“Oh, my poor darling Theodora!” she murmurs, half aloud; “if you had lived, you would have taken care of your Vera; if you had not died, I should never have come here, nor ever have known—any of them.”
And then she hears Marion’s voice calling to her from the top of the stairs.
“Vera! Vera! do come up and see it before it gets quite dark.”
She rises hastily and dashes away her tears.
“What is the matter with me to-day!” she says to herself, impatiently. “Have I not everything in the world I wish for? I am happy—of course I am happy. I am coming, Marion, instantly.”
Upstairs her wedding dress, a soft cloud of rich silk and fleecy lace, relieved with knots of flowers, dark-leaved myrtle, and waxen orange blossoms, lies spread out upon her bed. Marion stands contemplating it, wrapt in ecstatic admiration; old Mrs. Daintree has gone away.
“It is perfectly lovely! I am so glad you had silk instead of satin; nothing could show off Lady Kynaston’s lace so well: is it not beautiful? you ought to try it on. Why, Vera! what is the matter? I believe you have been crying.”
“I was thinking of Theodora,” she murmurs.
“Ah! poor dear Theodora!” assents Marion, with a compassionate sigh; “how she would have liked to have known of your marriage; how pleased she would have been.”
Vera looks at her sister. “Marion,” she says, in a low earnest voice; “if—if I should break it off, what would you say?”
“Break it off!” cries her sister, horror-struck. “Good heavens, Vera! what can you mean? Have you gone suddenly mad? What is the matter with you? Break off a match like this at the last minute? You must be demented!”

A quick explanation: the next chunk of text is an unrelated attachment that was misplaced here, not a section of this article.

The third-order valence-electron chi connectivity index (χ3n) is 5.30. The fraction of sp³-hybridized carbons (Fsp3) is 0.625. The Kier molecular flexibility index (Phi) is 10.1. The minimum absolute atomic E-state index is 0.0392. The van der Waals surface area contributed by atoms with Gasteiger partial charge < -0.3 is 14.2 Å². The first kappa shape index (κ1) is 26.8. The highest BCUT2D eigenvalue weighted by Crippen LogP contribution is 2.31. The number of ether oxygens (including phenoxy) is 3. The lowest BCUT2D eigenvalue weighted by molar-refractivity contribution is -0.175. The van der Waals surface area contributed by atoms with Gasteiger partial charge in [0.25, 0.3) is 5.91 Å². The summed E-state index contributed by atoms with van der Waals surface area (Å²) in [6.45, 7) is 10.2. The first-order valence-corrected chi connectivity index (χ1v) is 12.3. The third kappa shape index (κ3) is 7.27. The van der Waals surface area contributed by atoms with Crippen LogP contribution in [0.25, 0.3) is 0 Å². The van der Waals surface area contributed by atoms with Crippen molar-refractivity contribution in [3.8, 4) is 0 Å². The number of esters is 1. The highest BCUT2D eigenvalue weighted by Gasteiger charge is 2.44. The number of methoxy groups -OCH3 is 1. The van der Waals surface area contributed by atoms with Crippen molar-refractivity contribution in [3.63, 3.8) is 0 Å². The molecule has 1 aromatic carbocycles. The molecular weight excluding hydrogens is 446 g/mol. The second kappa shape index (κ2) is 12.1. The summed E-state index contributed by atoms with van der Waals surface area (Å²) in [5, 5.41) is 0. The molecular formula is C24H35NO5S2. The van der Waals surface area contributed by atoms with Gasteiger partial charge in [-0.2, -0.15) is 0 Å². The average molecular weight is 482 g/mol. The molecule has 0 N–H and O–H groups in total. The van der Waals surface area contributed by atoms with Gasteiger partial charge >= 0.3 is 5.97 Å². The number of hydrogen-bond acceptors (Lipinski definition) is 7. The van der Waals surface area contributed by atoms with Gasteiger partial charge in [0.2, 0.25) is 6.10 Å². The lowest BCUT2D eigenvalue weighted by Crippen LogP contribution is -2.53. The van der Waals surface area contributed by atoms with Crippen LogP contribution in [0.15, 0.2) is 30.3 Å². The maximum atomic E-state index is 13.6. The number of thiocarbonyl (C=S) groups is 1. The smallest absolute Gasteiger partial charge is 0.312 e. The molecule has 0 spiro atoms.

“Oh, of course,” with a sudden change of manner; “of course I did not mean it, it only came into my head for a minute; of course, as you say, it is a splendid match for me. What should I want to break it off for? What should I gain? what, indeed?” She spoke feverishly and excitedly, laughing a little harshly as she spoke.
Marion looked at her anxiously. “I hope to goodness you will never say such horrid things to anybody else; it sounds dreadful, Vera, as if Eustace and I were forcing you into it; as if you did not want to marry Sir John yourself.”
“Of course I want to marry him!” interrupted Vera, with unreasonable sharpness.
“Then, pray don’t make a fool of yourself, my dear, by talking about breaking it off.”
“It was only a joke. Break it off! how could I? The best match in the county, as you say. I am not going to make a fool of myself; don’t be afraid, Marion. It would be so inconvenient, too; the trousseau all bought, the breakfast ordered, the guests invited; even the wedding dress here, all finished and ready to put on, and ten thousand a year waiting for me! Oh, no, I am not going to be such an utter fool!”
She laughed; but her laughter was almost more sad than her tears, and her sister left her, saddened and puzzled by her manner.